My late father was the living embodiment of the adage: “If you can’t say something nice, don’t say anything at all.” It didn’t take long for everyone in his family and all his acquaintances to learn that when he said, “Well, I don’t really know him very well”, he meant, “I can’t say anything nice.” I think in all my life, I only ever heard him speak harshly about two people. Because he was a military officer of the Old School, he strongly believed that an officer does not criticize a superior officer, the Commander in Chief or the Secretary of Defense except through the chain of command. So it wasn’t until he was beyond the age when he could be recalled to active service that he started talking about what he thought of Robert McNamara, the architect of the Vietnam War. But that is another story. The other person Dad spoke harshly about was General George Armstrong Custer. He never did and never would have used these words, but Dad thought Custer was a complete piece of crap.
First of all, Custer entered the United States Military Academy at West Point in the Class of 1862 and quickly became a fuck-up of legendary proportions. Before he graduated as the absolute last in his class, he racked up a record-setting 726 demerits, one of the worst conduct records in the academy’s annals. One of my father’s early goals was to match Robert E. Lee’s record of completing four years at West Point without a single demerit. Dad just barely missed that achievement and his classmates tell me it was another cadet’s actions that got him that lone black mark. Dad also graduated toward the top of his class, so you can imagine the contempt he had for Custer, who pranked his way through the Academy. Normally, a goof-off such as Custer would find himself sent to the most obscure posting imaginable to serve out his military service. But he had the dubious fortune to graduate during the Civil War when officers of any stripe were needed. In that war, Custer was brash, aggressive and foolhardy. However, sometimes God protects fools and children. He succeeded enough that he was given field promotions up to the temporary rank of General. The result: lots of personal glory and press for Custer, lots of casualties for anyone under his command.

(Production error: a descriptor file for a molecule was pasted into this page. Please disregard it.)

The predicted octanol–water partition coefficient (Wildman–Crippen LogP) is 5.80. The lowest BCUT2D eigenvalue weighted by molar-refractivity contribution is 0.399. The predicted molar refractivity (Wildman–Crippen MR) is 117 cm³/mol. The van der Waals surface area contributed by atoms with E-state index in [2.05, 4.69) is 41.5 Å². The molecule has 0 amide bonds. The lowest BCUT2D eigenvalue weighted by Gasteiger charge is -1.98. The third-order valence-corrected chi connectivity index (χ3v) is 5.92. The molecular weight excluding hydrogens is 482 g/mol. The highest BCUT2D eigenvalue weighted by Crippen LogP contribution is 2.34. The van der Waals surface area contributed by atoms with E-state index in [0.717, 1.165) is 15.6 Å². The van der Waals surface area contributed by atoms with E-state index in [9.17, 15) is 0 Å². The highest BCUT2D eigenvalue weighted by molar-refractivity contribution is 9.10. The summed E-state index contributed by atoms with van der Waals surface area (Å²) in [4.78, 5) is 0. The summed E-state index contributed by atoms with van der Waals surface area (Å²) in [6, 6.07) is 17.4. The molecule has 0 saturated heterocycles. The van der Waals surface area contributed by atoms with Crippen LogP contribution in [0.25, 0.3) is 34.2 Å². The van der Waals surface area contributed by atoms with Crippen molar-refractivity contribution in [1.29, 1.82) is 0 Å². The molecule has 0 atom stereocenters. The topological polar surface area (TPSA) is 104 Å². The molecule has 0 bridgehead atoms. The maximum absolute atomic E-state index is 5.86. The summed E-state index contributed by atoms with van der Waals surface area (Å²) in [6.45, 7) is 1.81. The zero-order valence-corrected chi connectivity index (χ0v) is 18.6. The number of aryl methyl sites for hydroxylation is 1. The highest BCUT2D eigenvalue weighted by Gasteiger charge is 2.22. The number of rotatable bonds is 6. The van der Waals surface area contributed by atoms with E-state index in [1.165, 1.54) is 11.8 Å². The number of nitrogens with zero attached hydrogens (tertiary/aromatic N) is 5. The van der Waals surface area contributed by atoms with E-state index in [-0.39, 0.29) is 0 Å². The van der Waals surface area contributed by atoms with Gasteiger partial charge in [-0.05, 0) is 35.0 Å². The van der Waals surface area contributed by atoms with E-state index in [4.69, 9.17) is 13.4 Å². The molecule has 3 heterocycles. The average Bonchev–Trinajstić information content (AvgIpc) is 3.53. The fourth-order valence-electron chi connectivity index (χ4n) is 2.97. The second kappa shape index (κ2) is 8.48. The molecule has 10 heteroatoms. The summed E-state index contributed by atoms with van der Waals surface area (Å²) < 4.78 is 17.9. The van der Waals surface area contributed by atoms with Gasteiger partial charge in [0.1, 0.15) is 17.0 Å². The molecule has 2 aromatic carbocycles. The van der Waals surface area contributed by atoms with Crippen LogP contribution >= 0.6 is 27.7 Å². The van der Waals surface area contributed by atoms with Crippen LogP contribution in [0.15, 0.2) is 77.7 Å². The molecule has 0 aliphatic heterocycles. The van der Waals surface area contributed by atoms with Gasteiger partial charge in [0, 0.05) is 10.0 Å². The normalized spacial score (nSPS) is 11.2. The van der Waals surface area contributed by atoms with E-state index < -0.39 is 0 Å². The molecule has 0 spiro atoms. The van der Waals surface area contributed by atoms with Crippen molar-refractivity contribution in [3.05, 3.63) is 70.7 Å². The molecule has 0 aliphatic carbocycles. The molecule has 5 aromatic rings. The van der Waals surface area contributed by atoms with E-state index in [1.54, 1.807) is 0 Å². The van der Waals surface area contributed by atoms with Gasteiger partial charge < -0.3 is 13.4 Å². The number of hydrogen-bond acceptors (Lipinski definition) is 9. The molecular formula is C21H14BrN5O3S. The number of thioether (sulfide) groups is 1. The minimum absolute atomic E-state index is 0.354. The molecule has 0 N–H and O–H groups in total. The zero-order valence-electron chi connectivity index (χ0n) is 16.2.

I remember, as kid, when we were studying Napoleon or someone in school and I asked my Dad, “What makes a great General?” His answer: “The one who achieves the greatest victories with the least loss of life. And the latter is more important than the former.” You can see how Dad’s style would clash with Custer’s. Even from his earliest days as a cadet, Dad was always about taking care of his troops. One of my Dad’s roommates once told me that, when he couldn’t figure out how to clean his rifle, Dad spent hours of his precious free time (and West Point didn’t give much of it) teaching this guy how to disassemble and reassemble his rifle so he wouldn’t get demerits. This same roommate told a story about being in a “scary as Hell” situation in Korea. Then someone yelled that the Combat Engineers had arrived. This roommate said, “I saw your Dad come over the hill in a Jeep and I knew we were going to be okay.”